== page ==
Tuesday, March 5, 2013

'Cycles' Collaborative Multimedia Creation Laboratory

I'm 4 days into a month-long creation process at an art gallery in Toronto.

Because this is a tabla blog here, I can geek out on what I'm trying to do, but first....here's the first video from the project, a Tintal Peshkar with esraj accompaniment by the amazing Rattan Bhamrah:

Cycles: Part 1 from Ed Hanley on Vimeo.

So...first the project, then what's going on tabla-wise in that video.

The project (which has its own website here: http://www.cycles-film.com/ ) kind of fell into my lap. The folks who book the gallery approached me to see if I would be interested in doing a show. I balked initially, as I'm a musician (and yes, photo and video are also creative languages for me) but I had no idea what I'd do for a 'visual art' show. But I though about it a bit, and thought it might be cool to record a tabla solo, 52 Kaidas style (i.e. in discreet chunks) and crowd-source the accompaniment by recording and sampling anyone who came into the gallery. Then of course, I'd have to shoot music videos for each piece, and THEN, I knew I'd have to stitch it all together into a film.

Did i mention they approached me in mid-February, and the slot they wanted me to fill started March 1st? Yeah. So...I'm still kind of forming the idea of the whole thing as I go.

Much like a Kaida, there are rules, and the fact that there are rules is actually freeing, rather than restricting.

The rules are:
1. record all the parts of a tabla solo (peshkar, kaidas, kaida relas, relas, parans, thukras, chakradars etc) but in different talas (I'm planning Tintal, Jhaptal, Chartal Ki Sawari and Rupak but who knows)

Larry, Udu-ing.
2. Everything has to be created and recorded in the space....audio, video, photos, paintings, dance, you name it (this is one place where it's completely open ended). If someone wants to come down and vocalize bird sounds while they dance around in a feathered suit, I will record it, and I will integrate it into the piece. (tastefully, of course)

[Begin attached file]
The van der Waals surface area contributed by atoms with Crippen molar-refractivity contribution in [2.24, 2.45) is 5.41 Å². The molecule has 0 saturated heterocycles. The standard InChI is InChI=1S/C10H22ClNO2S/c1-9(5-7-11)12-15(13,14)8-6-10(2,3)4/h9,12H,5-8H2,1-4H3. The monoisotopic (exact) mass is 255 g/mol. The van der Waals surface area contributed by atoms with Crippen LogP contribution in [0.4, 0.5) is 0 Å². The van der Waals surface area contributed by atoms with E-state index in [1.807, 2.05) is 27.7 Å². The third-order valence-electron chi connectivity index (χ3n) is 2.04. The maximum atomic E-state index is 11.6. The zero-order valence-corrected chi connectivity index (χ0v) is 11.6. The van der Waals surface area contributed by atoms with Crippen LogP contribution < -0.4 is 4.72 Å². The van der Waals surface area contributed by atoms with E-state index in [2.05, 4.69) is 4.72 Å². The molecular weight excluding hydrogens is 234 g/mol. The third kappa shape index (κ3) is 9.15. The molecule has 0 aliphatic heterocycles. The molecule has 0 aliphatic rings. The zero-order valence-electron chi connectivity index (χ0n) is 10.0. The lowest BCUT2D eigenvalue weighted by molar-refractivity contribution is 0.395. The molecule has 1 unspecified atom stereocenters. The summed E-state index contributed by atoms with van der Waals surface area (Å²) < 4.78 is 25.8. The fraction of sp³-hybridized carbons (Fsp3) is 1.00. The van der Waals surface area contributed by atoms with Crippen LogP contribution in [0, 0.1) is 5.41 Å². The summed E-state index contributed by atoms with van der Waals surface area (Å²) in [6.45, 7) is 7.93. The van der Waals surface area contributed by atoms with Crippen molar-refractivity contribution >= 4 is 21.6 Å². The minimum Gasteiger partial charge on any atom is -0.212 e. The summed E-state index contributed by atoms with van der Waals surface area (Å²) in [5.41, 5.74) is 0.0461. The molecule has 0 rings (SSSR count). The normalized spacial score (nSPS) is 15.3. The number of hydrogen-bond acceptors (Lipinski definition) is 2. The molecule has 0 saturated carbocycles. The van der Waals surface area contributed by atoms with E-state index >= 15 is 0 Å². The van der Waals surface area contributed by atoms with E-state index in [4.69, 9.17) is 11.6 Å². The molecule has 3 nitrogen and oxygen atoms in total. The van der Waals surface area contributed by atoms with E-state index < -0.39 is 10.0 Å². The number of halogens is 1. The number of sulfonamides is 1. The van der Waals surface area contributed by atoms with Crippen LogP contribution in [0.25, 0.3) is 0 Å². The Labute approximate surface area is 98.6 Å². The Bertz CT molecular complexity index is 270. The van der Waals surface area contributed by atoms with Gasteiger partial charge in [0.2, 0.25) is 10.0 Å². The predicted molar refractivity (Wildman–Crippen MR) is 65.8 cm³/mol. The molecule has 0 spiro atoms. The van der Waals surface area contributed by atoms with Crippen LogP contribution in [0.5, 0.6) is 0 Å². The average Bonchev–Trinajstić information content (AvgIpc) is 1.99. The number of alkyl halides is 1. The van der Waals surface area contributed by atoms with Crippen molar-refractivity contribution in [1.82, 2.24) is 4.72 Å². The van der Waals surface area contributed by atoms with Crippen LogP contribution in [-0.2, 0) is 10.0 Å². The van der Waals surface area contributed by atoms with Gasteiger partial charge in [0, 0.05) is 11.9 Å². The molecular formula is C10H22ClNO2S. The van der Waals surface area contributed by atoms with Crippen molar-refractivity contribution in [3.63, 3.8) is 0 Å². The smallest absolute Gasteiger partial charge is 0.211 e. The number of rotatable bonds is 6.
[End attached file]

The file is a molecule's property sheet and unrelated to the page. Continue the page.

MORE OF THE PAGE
3. It has to be all inclusive: if you can clap your hands once, I can sample that clap, and work it into a piece. If you can pluck one note on a guitar, you're in the piece. If you have a FACE, I will take your picture, and you will be in the piece. Open to everyone. 

4. I have to be there, ready for anything, every single day for the entire month of March. And I need to work fast. I cannot agonize over tinytiny details...this project is about raw creation, not crystalline studio perfection. I think that exercising creativity and problem solving skills is important, so this is like a month-long creative boot-camp for me.

5. Ummmm..errr... I'm sure there are more rules, but it's late, and i can't remember. The project website has it all on there already. If you're a Torontonian, stop by. It's a new adventure everyday!

OK! Tabla-time!

I just LOVE this composition!

I learned this from Pandit Suresh Talwalkar in Pune. It's a really lovely arrangement: Peshkar, flowing into a Kaida, flowing into a Rela.

Tihais popping off everywhere, really cool vocabulary, tricky rhythmic phrasing, you name it. And slooooow tempo. I kind of rush through it (and I'm glad I did...the video is over 8 minutes long, which is about 7:45 seconds too long for most of internet-enabled humanity, sadly) but I could hang out on each section for 10 minutes easily.

I'm playing a low D tabla made by Mukta Das, and a baya that he reheaded...a Benares shell that weighs a LOT, very bottom-heavy, and stable.

This is probably (but not definitely) the most traditional presentation of tabla solo material I'll be doing in this project. I'm going to be sampling random strangers, so...there could be tuba, musical saw, gosh...even bongos!

Oh...that video is downloadable! (I'll also upload it to YouTube this evening)

This blog post here talks about how it was made...

I'll cross-post significant videos and recordings here. I recorded a Jhaptal Palta Theka on March 2nd, and now just have to build to accompaniment from whoever turns up, and I have some interesting tabla material planned.

thanks for reading, and head over to Cycles!


I almost forgot:

This Cycles project is not to be confused with THIS Cycles album, by another Canadian tabla player (high-five!) by the name of Shawn Mativetsky, which you should totally check out. Very cool stuff.

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